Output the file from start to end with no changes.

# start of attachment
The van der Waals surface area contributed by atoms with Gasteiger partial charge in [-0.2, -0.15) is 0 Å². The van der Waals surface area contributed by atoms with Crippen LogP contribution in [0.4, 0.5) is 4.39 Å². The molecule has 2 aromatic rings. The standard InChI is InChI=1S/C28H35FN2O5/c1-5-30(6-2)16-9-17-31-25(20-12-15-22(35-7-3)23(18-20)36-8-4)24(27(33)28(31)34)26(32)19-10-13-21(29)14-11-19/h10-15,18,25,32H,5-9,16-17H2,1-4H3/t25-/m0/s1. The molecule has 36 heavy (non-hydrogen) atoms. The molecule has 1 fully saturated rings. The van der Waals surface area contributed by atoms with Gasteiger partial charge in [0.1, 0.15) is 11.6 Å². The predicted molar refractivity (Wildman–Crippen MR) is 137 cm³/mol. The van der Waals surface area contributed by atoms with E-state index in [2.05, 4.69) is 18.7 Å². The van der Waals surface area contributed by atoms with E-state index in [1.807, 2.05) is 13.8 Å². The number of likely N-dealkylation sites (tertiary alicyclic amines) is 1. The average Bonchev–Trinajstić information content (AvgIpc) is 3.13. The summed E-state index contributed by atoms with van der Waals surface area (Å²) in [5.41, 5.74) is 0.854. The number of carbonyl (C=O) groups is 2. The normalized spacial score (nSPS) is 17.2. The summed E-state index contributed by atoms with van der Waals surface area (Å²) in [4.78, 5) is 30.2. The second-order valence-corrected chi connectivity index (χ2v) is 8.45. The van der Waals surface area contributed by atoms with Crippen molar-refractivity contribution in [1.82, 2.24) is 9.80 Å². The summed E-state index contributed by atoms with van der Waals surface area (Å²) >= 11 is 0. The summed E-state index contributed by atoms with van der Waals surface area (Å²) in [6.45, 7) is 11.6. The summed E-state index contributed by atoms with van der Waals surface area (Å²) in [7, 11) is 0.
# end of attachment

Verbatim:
The van der Waals surface area contributed by atoms with Gasteiger partial charge in [-0.2, -0.15) is 0 Å². The van der Waals surface area contributed by atoms with Crippen LogP contribution in [0.4, 0.5) is 4.39 Å². The molecule has 2 aromatic rings. The standard InChI is InChI=1S/C28H35FN2O5/c1-5-30(6-2)16-9-17-31-25(20-12-15-22(35-7-3)23(18-20)36-8-4)24(27(33)28(31)34)26(32)19-10-13-21(29)14-11-19/h10-15,18,25,32H,5-9,16-17H2,1-4H3/t25-/m0/s1. The molecule has 36 heavy (non-hydrogen) atoms. The molecule has 1 fully saturated rings. The van der Waals surface area contributed by atoms with Gasteiger partial charge in [0.1, 0.15) is 11.6 Å². The predicted molar refractivity (Wildman–Crippen MR) is 137 cm³/mol. The van der Waals surface area contributed by atoms with E-state index in [2.05, 4.69) is 18.7 Å². The van der Waals surface area contributed by atoms with E-state index in [1.807, 2.05) is 13.8 Å². The number of likely N-dealkylation sites (tertiary alicyclic amines) is 1. The average Bonchev–Trinajstić information content (AvgIpc) is 3.13. The summed E-state index contributed by atoms with van der Waals surface area (Å²) in [5.41, 5.74) is 0.854. The number of carbonyl (C=O) groups is 2. The normalized spacial score (nSPS) is 17.2. The summed E-state index contributed by atoms with van der Waals surface area (Å²) in [4.78, 5) is 30.2. The second-order valence-corrected chi connectivity index (χ2v) is 8.45. The van der Waals surface area contributed by atoms with Crippen molar-refractivity contribution in [1.82, 2.24) is 9.80 Å². The summed E-state index contributed by atoms with van der Waals surface area (Å²) >= 11 is 0. The summed E-state index contributed by atoms with van der Waals surface area (Å²) in [6.45, 7) is 11.6. The summed E-state index contributed by atoms with van der Waals surface area (Å²) in [7, 11) is 0.